In feveral fucceeding reigns our Hiftorian introduces the great connections between the Irifh and the Carthaginians, and informs us of the fhare which the former had in the wars between the latter and the Romans. It would have an odd found to most of our Readers to say that ancient Rome had been taken by the Irish but hear what this gentleman, enamoured with the antiquity and glory of his country, declares. Plutarch in his life of Camillus, fays he, tells us, as foon as the account of Rome's being taken by the Gauls reached Greece, that Heraclides of Pontus, who lived at the very time (though this Author; i. e. Plutarch, fays foon after) in his book De Anima, relates
that a certain report came from the Weft, that an army of Hyperboreans had taken a Creek city called Rome, seated fome where on the Great Sea." But I do not wonder, fays Plutarch,
that fo fabulous a writer fhould embellifh his account of the taking of Rome with fuch turgid words as Hyperborean and Great Sea." And yet, adds Mr. O'Halloran, for these remarks Plutarch is himself cenfured by Dacier, Dryden, and other tranflators. For nothing is more certain, than that the ancients called the Mediterranean fea Mare Magnum, as conveying
Vid. Review, vol. xlviii. p. 470.
paffengers to all parts of the world, in oppofition to the Euxine, and other adjoining feas. Nor is Plutarch's remark on the Hyperboreans better founded; fince they were at that time, and long before and after it, a great and powerful people. Nor are these commentators on our Author to be at all juftified, when they affirm that the Greeks called all northern nations indifcriminately Hyperboreans. It is evident, that by Hyperboreans, the early Greeks understood the inhabitants of a fingle island only; and which island I have fhewn in the prefent, as well as in a former work, to be Ireland. As then Rome was feated on the Great Sea, and the Hyperboreans at this time a powerful maritime ftate, we may conclude, that Heraclides was better informed in thefe matters (efpecially being a contemporary) than our Author supposes; and that the Irish made a diftinguished figure in this war.'
It must be acknowledged fair and candid in this Writer when he lays before us the above quotation, to give at the fame time. the reflection which Plutarch himself makes on it, which appears fufficient to prevent, at this diftance of time, our laying any great stress on it, or at least our applying it in the manner Mr. O'Halloran wishes to do. But whether or not the Milefian Irish might have any share in the taking of Rome by the Gauls, it is not at all improbable that they should maintain some connection with the Carthaginians, and perhaps were parties in fome of their wars,
In his zeal for the honour and glory of Ireland, our Author, in his account of the reign of Aongus III. (about A. M. 2780) acquaints us, that from Fiacha, a fon of the above prince, the royal line of Scotland are defcended, and from him by the fcmale line his prefent Majefty is defcended.' However honourable he may esteem this to his Irish lift, it does not appear very greatly fo to the royal families he mentions; for this Fiacha proves to have been the fon of Aongus III. by his own daughter. In another place he farther obferves, I have taken great pains to clear up this part of the hiftory, fo honourable to his prefent Majefty, and to the North Scots. We fhall not dispute with him about his authorities, or the exactnefs of his derivation, but we are rather diverted by his ardour for the honour of King George III.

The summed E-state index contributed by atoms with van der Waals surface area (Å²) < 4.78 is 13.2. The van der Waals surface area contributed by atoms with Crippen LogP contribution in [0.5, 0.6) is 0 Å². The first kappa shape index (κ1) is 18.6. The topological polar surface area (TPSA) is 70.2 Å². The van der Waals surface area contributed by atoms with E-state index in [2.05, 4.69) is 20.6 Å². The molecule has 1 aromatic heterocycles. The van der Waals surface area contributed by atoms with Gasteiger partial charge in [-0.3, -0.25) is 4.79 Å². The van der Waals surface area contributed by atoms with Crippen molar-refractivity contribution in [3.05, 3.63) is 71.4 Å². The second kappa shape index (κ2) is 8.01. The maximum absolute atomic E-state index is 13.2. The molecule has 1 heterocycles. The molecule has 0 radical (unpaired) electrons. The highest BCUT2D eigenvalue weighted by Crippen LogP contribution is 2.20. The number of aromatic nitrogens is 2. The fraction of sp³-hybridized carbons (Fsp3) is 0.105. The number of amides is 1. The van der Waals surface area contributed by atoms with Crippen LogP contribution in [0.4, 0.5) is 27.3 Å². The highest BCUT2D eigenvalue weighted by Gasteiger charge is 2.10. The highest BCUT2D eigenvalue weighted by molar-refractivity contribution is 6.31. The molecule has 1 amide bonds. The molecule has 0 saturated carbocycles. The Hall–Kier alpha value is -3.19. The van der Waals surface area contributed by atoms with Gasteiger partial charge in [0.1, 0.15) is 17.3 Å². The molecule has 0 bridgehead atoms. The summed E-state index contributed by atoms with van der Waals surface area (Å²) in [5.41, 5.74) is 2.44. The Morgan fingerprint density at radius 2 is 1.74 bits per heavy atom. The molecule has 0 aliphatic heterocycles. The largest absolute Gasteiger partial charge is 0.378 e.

In a chapter on chivalry and the early orders of knights in Ireland, we find the following relations, In the bloody battle of Maigh-Lena, in the King's county, fought in the fecond century, it was proposed by some officers in the imperial army, to attack the troops of Munfter, or indeed rather of LeathMogha, at night, by a kind of coup de main; but Gaull, the fon of Morni, and chief of the knights of Connaught, nade this heroic answer: "On the day that I received the honour of knight
knighthood, I vowed never to attack an enemy at night, by furprize, or under any kind of difadvantage."-In the third century, Mac Con, an exile, invades Ireland; but instead of immediately attacking his enemy, as yet unprepared, he fends his embaffadors to Art, the then monarch, notifying his arrival and his intentions. Their demands and his answer are worth reciting. "We come, faid they, from Mac Con, to you Art Mac Cuin, requiring you in his name, to divide Ireland with him, or to meet him on the plains of Moicruimhe, where he will wait for you, with thirty battalions." "I will never confent to divide the kingdom, replies Art, nor will. I decline the battle. He is unworthy of a crown who declines the fight. My father waded to the monarchy through torrents of blood, and the fword only fhall deprive me of it!" The next question was, as to the time of fighting. Art demanded twelve months, to "enable his allies to join him. But the numbers of foreigners in the army of Mac Con made it impoffible to grant this request. By mutual agreement it was fought in a fortnight, and a moft bloody and decifive battle it proved! For in it fell Art, by the fword of Mac Con; the king of Connaught, by that of Beine Briot, prince of Wales; feven fons of the king of Munfter, and many heroes of prime note fell that day, as is particularly related in the hiftory of this war.' These and fuch like inftances are adduced to prove the honour and faith of his anceftors; these are followed by fome account of their learning, mufic, poetry, &c.
Concerning the Druids and Bards he remarks in another place, In all the wars antecedent to chriftianity, we see the incantations, fpells, and magic of the Druids introduced, and fcarce a battle gained without their affiftance. From this recital, what shall we think, it is added, of Macpherson, who boldly affirms, that in all the relations of the early bards, not the least mention of religious ceremony is to be found! Shall we affirm that these are his own fuggeftions, not the dictates of truth; and fhall we apply to him what the great Ufher fays of his countryman and fellow-labourer Dempfter? Tam fufpectæ fidei hominem illum fuiffe comperimus, & toties tefferam fregiffe, ut oculatos nos effe oporteat, & nifi quod videmus, nihil ab eo acceptum credere." Other opportunities are embraced of attacking Macpherfon, O'Connor, and others.
Connaire the Great is fuppofed to have reigned about the time of the Chriftian æra: The first act of his reign, it is faid, was an unexampled punifament on the people of Leinster, for the murder of his father. He ordered that every first of November three hundred fwords mounted with gold, three hundred
Primord, Ecclef. Brit. p. 379.